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The dangerous ambiguity of fatigue regulations

by Claire Coombes BALPA Human Factors Scientist

A fitting critique of EASA FTL regulations could be, ‘But what does this rule actually mean?’… ‘Is that really legal?’ and ‘has my company got this wrong?’ could be runners-up. 

Pilots asking these questions are exasperated with the regulations on fatigue, and understandably so. Any sound regulatory system should aim for clarity and consensus in its interpretation. So, rules that confuse pilots and other frontline professionals on a daily basis are hardly fit for purpose. Yet that is the all-too-frequent complaint about the EASA FTL rulebook.

The cumbersome architecture of the regulations on fatigue certainly doesn’t help. For a start, one set of rules often has to be cross-referenced against a labyrinth of other rules and exemptions in order to capture all that might apply to a given situation.

But sheer complexity is not the only problem. A far greater issue is that definitions of key terms are unclear, and regulators are slow or reluctant to provide clarifications.

For example, pilots know that ‘maximum flight duty period’ is not a precise length of time that can never be exceeded. On top of ‘maximum’, conditional extensions and discretionary periods can be added. So ‘maximum’ becomes a highly elastic concept. It does not determine the real, effective maximum on any given working day, despite rules such as the ‘18 hour awake’ rule that depend on this precise calculation.

This lack of proper precision has led to the emergence of tortuous new phrases such as ‘basic un-extended maximum FDP’. Not only is this a crass distortion of plain English, more importantly it risks genuine confusion over the true maximum flight duty limit on working hours. 

A dangerous precedent for ‘interpretation drift’ is created when key words in the regulation lose their plain English meanings. Indeed, definitions that were once clear, may increasingly be seen as ‘up for grabs’ for those with increased efficiency in mind. The inevitable result is that individual operators adopt increasingly odd interpretations of words or phrases in the rules. All too often, these diverge from their plain meaning.

Consider the seemingly innocuous phrase ‘on the day’. Whatever a given operator’s opinion on this is has bearing on whether there are ‘unforeseen circumstances’, and hence what extra hours might be expected from pilots. Where ‘on the day’ has been allowed a plurality of interpretations, both in time scale (working day verses 24 hour period or longer) and perspectives (i.e. on the operator’s day vs a pilot’s working day) and this goes on un-corrected, there is a breakdown in the enforcement of the regulations.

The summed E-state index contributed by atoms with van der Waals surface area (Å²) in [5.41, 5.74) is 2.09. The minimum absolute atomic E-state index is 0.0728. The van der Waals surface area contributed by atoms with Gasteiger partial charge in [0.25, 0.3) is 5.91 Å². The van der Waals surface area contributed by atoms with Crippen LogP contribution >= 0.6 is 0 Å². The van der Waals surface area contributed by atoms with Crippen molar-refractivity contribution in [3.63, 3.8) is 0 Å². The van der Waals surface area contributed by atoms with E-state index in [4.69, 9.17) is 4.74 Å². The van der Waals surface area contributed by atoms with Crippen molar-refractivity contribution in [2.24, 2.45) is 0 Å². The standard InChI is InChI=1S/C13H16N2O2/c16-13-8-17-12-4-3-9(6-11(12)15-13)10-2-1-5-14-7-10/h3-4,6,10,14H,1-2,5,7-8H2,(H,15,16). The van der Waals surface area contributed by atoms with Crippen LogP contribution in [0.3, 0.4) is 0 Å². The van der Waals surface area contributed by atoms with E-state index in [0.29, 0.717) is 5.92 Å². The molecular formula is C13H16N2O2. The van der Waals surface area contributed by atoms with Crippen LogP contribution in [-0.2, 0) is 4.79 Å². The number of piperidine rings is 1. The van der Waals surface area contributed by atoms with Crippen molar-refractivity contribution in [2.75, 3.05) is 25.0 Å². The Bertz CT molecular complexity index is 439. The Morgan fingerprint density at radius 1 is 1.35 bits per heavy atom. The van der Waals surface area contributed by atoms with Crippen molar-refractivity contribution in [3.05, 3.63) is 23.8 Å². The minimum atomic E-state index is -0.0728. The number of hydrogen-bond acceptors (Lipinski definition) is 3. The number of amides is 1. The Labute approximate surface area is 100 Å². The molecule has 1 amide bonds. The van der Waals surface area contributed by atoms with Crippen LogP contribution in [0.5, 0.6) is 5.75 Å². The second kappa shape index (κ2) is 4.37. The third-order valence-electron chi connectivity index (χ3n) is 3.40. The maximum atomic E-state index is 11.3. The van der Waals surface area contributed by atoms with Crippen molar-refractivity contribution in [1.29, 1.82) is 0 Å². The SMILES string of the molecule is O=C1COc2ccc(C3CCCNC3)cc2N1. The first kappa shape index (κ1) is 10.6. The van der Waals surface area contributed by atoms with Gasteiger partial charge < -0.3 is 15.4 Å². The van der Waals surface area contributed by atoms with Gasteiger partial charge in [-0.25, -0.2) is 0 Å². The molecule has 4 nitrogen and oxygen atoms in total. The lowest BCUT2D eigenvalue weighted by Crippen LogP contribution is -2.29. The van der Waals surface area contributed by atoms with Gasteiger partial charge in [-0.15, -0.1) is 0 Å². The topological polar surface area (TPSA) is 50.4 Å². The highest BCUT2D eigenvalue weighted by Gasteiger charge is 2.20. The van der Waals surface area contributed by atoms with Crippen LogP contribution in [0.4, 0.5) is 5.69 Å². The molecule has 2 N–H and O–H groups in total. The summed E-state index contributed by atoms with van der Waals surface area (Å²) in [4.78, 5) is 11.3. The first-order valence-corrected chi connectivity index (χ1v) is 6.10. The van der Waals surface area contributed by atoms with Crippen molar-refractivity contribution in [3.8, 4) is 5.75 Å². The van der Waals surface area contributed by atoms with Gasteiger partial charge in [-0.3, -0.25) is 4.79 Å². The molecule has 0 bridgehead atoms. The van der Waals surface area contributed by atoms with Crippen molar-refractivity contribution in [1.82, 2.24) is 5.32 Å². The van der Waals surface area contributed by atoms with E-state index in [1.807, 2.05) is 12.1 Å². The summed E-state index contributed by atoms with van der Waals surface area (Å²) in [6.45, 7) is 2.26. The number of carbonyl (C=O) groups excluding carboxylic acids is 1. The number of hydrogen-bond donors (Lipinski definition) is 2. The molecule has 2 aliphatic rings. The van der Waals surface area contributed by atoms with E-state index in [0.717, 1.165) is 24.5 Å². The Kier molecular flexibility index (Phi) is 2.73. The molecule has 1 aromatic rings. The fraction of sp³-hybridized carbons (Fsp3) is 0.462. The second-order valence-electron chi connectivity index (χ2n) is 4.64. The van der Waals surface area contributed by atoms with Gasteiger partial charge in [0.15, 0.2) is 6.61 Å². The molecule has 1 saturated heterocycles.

At the sharp end, linguistic ambiguity compromises pilots’ ability to navigate the rules efficiently, especially during their day at work. In practice, often the ‘right’ answer to a scheduling question remains elusive: it is the operator’s interpretation, sensible or unconventional, on which the pilot frequently has to depend. In most situations, and for many operators this may work fine. But should anything go wrong in the operation and unconventional interpretations have been used, the pilot suddenly risks being exposed to a more literal interpretation of the rules, with a reduced legal basis for protection.  

Perhaps the clearest example of this is ‘commander’s discretion’. In pilot Flight Time Limitation (FTL) rules, 'commander’s discretion' refers to the entitlement of the commander, in a case of unforeseen circumstances to decide if they feel sufficiently fit to fly for a longer period than the normal flight duty period. The commander has a legal responsibility to ensure the safety of the upcoming flight. However, in practice, deciding to fly for this extra period is commonly referred to as “using discretion”. Deciding not to fly for this period is commonly referred to as “not using discretion”.

In other words, the basic meaning of discretion has become completely distorted in operational settings, as a logical use of discretion in some cases may result in the flight not being undertaken. Pilots can face a Catch-22 dilemma: "What does this rule mean for me in legal terms? And what does it mean in practice?" And there are other philosophical questions too: Can ‘commander’s discretion’ extend over time-periods for which no given person could possibly make a reasoned assessment? Should schedules be permitted where a commander’s discretion in favour of flying is overwhelmingly likely to be required? Was that the original intent of the commander’s discretion law?  How is decision-making around these rules being audited?

As prominent human factors expert Sidney Dekker has emphasised time and time again, the success of any safety regulation depends on how the rules practically relate to work ‘as done’ in the real world, compared with work as it might be imagined to be done in a perfect world. This is particularly the case when the target of the regulation sits in considerable tension between safety and productivity, and hence biasing factors on the application of such rules can be very high indeed.

So, any safety protections that regulations put in place need to rely heavily on industry consensus for their interpretation and checks by the regulator to see what happens in practice and ensure enforcement. Where timely and crystal-clear clarifications from regulators on these matters are not forthcoming, the assumed protections of the rules are in jeopardy. These are complicated issues that urgently require honest and frank discussions between regulators and industry. Any truly rigorous assessment of the success of EASA FTL regulations must investigate the rules as applied. It is not just how they look on paper, it is how they work in practice – in daily decision making – that really counts.